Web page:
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Curious Nature of Aging

As we reflect on some of our aging heroes in these weeks in May and June, I am aware that one of the traits of the people on my list have a common thread: they are all curious. They include individuals who like to continue to learn and try new things and wonder about other people and cultures and how the world works.

Curiosity Increases Lifespan

Being curious may have killed the cat, as the saying goes, but in real life, it may just help to increase one’s lifespan! There is a growing body of research that suggests that curiosity is a key element to aging (The Essential Guide to Aging in the 21st Century: Body, Mind and Behavior). In this season of graduations and confirmations and the closing of another school year, when we celebrate a period of study that comes to a close, may we all consider how it is that learning helps us to be more curious and helps to prepare us for the next course of study whether in school or in real life.

Curiosity Into Later Life

In December 2017, Theodore Dalrymple noted two conversations he had with two curious older adults. One was a woman who was leaving a museum exhibit at the same time he was leaving; the other was an acquaintance who loved to attend lectures and read about history four hours a day.  He notes how he “had the good fortune to meet two very old people whose continued pleasure in life put to shame (his) inclination to grumble about everything and nothing.” These women, who were in their 90s, displayed their curiosity and pleasure. For them, learning something new brought joy to their lives, as if they were young girls.

Another Aging Hero: Jack

One of my aging heroes was Jack. I have a lot of stories about Jack and again, I know a lot of people who have said over the years, “When I am Jack’s age, I hope to have the courage to do the high ropes course” — which he did at the age of 75 while chaperoning the youth mission trip! Or, “When I age, I want to be as caring (or authentic or curious) as Jack.”

Last August, I met Jack coming down the hall at church. He held a notebook and multiple books close to his body. I greeted him and asked if he had come from the adult interest group that I knew had been meeting. There was a 25-year-old member of the congregation who had done some reading of in the area of process theology and invited others in the congregation to join her in an introductory exploration of the topic. Jack had joined the group.

At the time, Jack was 94 years old. He had been retired from his engineering career 30 years. He had been widowed for over 20. He had lived with heart disease for 25 years and had traveled the world. He held his first position of leadership in the church when he was in his 70s and now he was studying process theology — a very different perspective and framework to think about the divine and our relationship with God and one another. I asked Jack how the class was going. “It sure is interesting,” he replied. And with a smile and a chuckle, he admitted, “I don’t completely understand it, but I am curious to learn more.”

That was one of the last conversations that I had with Jack. He died about six weeks later after a short period of declining health. It was a privilege to have known and learned from him. He often shared some tidbit of information that he had been researching on his own. I miss his insights and thoughtful and thorough research into all matter of topics.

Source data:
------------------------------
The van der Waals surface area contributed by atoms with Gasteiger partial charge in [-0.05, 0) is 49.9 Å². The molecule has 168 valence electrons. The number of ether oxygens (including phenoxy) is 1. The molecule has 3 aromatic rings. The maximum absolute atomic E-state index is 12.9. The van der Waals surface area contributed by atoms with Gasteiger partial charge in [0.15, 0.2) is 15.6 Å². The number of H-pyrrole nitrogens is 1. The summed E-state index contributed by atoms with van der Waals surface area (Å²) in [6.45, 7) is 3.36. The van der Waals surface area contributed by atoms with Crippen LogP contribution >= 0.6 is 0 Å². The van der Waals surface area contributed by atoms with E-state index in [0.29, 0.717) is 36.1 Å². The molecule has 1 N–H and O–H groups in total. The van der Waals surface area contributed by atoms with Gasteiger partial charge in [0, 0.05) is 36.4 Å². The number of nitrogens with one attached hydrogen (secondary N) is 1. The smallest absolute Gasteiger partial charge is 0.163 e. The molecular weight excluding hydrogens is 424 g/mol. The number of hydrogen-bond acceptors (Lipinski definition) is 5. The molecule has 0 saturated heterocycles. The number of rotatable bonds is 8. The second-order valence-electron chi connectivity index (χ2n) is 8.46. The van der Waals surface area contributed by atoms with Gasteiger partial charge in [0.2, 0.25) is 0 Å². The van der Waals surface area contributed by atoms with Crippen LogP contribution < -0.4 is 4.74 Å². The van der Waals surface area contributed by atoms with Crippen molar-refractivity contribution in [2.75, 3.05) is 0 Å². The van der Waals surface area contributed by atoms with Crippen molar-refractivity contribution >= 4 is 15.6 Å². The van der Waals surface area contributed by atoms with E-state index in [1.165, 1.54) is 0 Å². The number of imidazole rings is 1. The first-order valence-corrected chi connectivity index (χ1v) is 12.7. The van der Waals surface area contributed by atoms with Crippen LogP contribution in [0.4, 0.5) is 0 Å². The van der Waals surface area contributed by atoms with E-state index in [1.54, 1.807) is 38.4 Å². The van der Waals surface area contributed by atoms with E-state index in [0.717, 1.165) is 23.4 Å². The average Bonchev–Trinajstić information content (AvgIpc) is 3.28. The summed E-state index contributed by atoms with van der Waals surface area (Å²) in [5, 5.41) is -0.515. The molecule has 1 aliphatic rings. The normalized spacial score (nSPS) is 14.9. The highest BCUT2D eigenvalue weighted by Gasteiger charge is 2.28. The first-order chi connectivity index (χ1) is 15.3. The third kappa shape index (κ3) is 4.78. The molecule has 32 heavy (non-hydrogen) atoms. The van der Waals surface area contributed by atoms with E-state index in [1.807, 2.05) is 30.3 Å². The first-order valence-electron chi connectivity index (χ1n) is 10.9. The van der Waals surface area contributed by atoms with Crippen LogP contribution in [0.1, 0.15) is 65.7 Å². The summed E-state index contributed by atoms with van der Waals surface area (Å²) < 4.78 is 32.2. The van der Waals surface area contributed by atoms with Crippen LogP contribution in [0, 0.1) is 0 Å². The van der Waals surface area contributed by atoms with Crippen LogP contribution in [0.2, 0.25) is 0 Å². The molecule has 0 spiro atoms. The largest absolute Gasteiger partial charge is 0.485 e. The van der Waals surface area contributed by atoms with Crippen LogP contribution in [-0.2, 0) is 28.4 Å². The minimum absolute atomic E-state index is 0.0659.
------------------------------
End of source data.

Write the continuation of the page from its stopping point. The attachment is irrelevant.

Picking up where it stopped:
A Curious Prayer

In honor of all those who inspire us to keep the fires of curiosity burning, I offer this prayer:

God of beauty and order,

God of words and ideas, pictures and sound,

We give thanks for the gift of curiosity that ever entices us to explore new vistas and dig deeper into ancient mysteries.

For the gifts of color that flow along a spectrum

And the harmonies of sound that dance with silence,

We recognize that you are the creator, the author, the artist, chef and teacher who instigates in us a desire to learn

as we discover the wonder of the ways in which you bring together elements previously unobserved,

as you combine thoughts and words that inspire us

and as you mix the elements and stir the ingredients into lessons for us to absorb and enjoy.

You tease us to reach beyond what we already know.

You offer us the nutrients to fuel this curiosity through gifts that spark us, spirit and mind, together.

You refresh our weary bodies through tastes born in the earth.

You invite us to explore your space as we move muscle and bone across the terrain formed in your time

and through the atmosphere we breath each day.

In this season, we celebrate the teachers who have inspired us into new fields of study and who have recognized the sparks of passion and interest and skill born within.

We celebrate the lessons learned that have laid the groundwork for yet another question to rise forth.

We are grateful for the inspiration that has led us to yearn to learn more.

May we be more like those heroes aging in our midst who practice curiosity everyday.

And may we relish the pleasure and satisfaction that comes as we continue to quench this thirst that curiosity sparks our whole lives through. Amen.

About Rev. Beth Long-Higgins

Rev. Beth Long-Higgins is an ordained minister in the United Church of Christ, musician, fiber artist and mother of two adult children.

2 comments on “Curious Nature of Aging

  • S Jean Szilagyi says:

    Good one, reminds me of my dear loving husband, he is anxious to finish his radiation treatments. He has so much more to do with SARA in Hungary and Ukraine. He is an inspiration to us all, me , George, Nathalie and Mike, also our loving grandchildren, Sara, Oliver, Phoebe, James, Eamon, David and Eliza. All of us, appreciate your prayer, all of us prayer for Stephen every day.

    Reply

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